After the age of 40, our hormone levels decline dramatically and one of the first places we see this is in our skin. Changing levels of hormones such as oestrogen, testosterone, adrenaline and insulin are extremely important chemical messengers that affect many aspects of your overall health. They can also affect our skin in many ways, including itchy skin, redness due to hot flushes, rosacea, skin may become more oily or more dry, thinner skin and may also become more sensitive. Hyperpigmentation, sagging, fine lines, and wrinkles may appear as our hormones fluctuate. Areas where skin is thinner, such as the neck and eye area, are usually first to show signs of ageing and hormonal imbalance.
Unfortunately, the ageing process is out with our control, however there are lifestyle changes we can make to naturally balance our hormones and therefore minimise the effects of ageing and to improve skin health.
Which Hormones Cause Hormonal Ageing?
It can help to understand how hormones work in the body and affect the skin to solve skin issues. Here’s how the different hormones affect the skin.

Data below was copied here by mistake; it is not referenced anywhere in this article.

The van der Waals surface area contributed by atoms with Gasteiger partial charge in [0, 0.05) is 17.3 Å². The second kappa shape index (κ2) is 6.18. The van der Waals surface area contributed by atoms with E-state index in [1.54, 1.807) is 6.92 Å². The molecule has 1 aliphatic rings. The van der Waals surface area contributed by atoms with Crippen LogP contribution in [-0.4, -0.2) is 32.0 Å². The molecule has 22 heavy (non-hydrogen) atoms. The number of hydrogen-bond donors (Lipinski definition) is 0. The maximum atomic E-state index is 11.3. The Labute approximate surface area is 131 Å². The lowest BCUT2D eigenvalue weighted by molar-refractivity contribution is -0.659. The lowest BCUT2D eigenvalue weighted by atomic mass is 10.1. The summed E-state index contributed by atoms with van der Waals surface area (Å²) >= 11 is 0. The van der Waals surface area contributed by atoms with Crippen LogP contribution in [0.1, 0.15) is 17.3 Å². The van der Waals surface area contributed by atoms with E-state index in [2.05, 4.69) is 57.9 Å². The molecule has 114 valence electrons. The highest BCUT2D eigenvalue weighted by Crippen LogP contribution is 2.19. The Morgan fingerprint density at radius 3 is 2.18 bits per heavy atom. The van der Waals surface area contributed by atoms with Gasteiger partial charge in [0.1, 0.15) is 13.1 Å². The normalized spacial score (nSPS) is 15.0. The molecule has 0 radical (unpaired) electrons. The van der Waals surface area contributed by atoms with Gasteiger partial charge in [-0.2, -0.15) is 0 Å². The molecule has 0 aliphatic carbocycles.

Oestrogen, when balanced, makes us look and feel youthful, gives us energy and a healthy libido, and makes us feel upbeat. This hormone also keeps skin plump, hydrated, and smooth. As you can imagine, once oestrogen goes out of balance due to perimenopause or menopause, skin begins to look older. Studies on postmenopausal women show that low ageing skin oestrogen levels are linked to dryness, fine wrinkling, thinning, decreased elasticity, and a decline in collagen.
Oestrogen drives the formation of collagen and elastin, the building blocks essential to keep skin plump, hydrated, and strong, so as oestrogen declines it will have a direct impact on the skin.
It’s not just the decline in oestrogen that influences your skin, it’s also the relative levels of androgens, which, as some studies have shown, can influence your skin’s oil production and even hair growth.
As oestrogen levels drop then this leads to excess levels of testosterone in your body, which means you’ll start noticing some other differences in the way your skin appears. Testosterone increases oil production in the skin, which is why woman at midlife often experience hormonal acne due to elevated testosterone levels. Low levels of testosterone usually cause skin to feel dry, thin, and irritated and skin conditions may appear.
Progesterone and oestrogen interact with each other and when oestrogen is out of balance, progesterone usually follows suit. This means that lower levels of progesterone show up on the skin in much the same way as oestrogen, thinning, sagging, and dryness. But since this duo works together, balanced hormone levels can mean that progesterone supports the effects of oestrogen.
Fortunately, there are changes we can make to our lifestyle which will help how these hormonal changes impact the ageing process. The main factors which influence hormonal balance are Diet, Exercise, Sleep, Stress and the Environment.
DietInclude Protein with Every Meal